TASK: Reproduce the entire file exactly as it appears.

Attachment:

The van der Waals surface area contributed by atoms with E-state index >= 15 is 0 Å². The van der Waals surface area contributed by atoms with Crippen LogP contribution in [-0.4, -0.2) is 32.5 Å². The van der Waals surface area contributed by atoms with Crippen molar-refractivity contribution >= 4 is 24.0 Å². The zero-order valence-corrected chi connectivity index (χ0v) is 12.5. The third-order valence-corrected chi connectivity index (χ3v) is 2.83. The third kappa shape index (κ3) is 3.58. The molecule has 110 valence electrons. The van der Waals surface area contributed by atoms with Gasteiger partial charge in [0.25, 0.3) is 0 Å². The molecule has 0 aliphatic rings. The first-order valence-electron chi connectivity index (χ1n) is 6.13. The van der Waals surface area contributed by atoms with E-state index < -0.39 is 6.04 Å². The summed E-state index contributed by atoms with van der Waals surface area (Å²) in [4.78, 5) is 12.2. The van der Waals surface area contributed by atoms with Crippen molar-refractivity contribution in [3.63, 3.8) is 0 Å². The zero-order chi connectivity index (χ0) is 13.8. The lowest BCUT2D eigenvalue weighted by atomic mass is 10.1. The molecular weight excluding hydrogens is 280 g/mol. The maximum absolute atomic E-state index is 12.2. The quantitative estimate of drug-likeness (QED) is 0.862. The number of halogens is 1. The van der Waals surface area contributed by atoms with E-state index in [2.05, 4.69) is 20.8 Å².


The van der Waals surface area contributed by atoms with E-state index >= 15 is 0 Å². The van der Waals surface area contributed by atoms with Crippen LogP contribution in [-0.4, -0.2) is 32.5 Å². The van der Waals surface area contributed by atoms with Crippen molar-refractivity contribution >= 4 is 24.0 Å². The zero-order valence-corrected chi connectivity index (χ0v) is 12.5. The third-order valence-corrected chi connectivity index (χ3v) is 2.83. The third kappa shape index (κ3) is 3.58. The molecule has 110 valence electrons. The van der Waals surface area contributed by atoms with Gasteiger partial charge in [0.25, 0.3) is 0 Å². The molecule has 0 aliphatic rings. The first-order valence-electron chi connectivity index (χ1n) is 6.13. The van der Waals surface area contributed by atoms with E-state index < -0.39 is 6.04 Å². The summed E-state index contributed by atoms with van der Waals surface area (Å²) in [4.78, 5) is 12.2. The van der Waals surface area contributed by atoms with Crippen molar-refractivity contribution in [3.63, 3.8) is 0 Å². The zero-order chi connectivity index (χ0) is 13.8. The lowest BCUT2D eigenvalue weighted by atomic mass is 10.1. The molecular weight excluding hydrogens is 280 g/mol. The maximum absolute atomic E-state index is 12.2. The quantitative estimate of drug-likeness (QED) is 0.862. The number of halogens is 1. The van der Waals surface area contributed by atoms with E-state index in [2.05, 4.69) is 20.8 Å².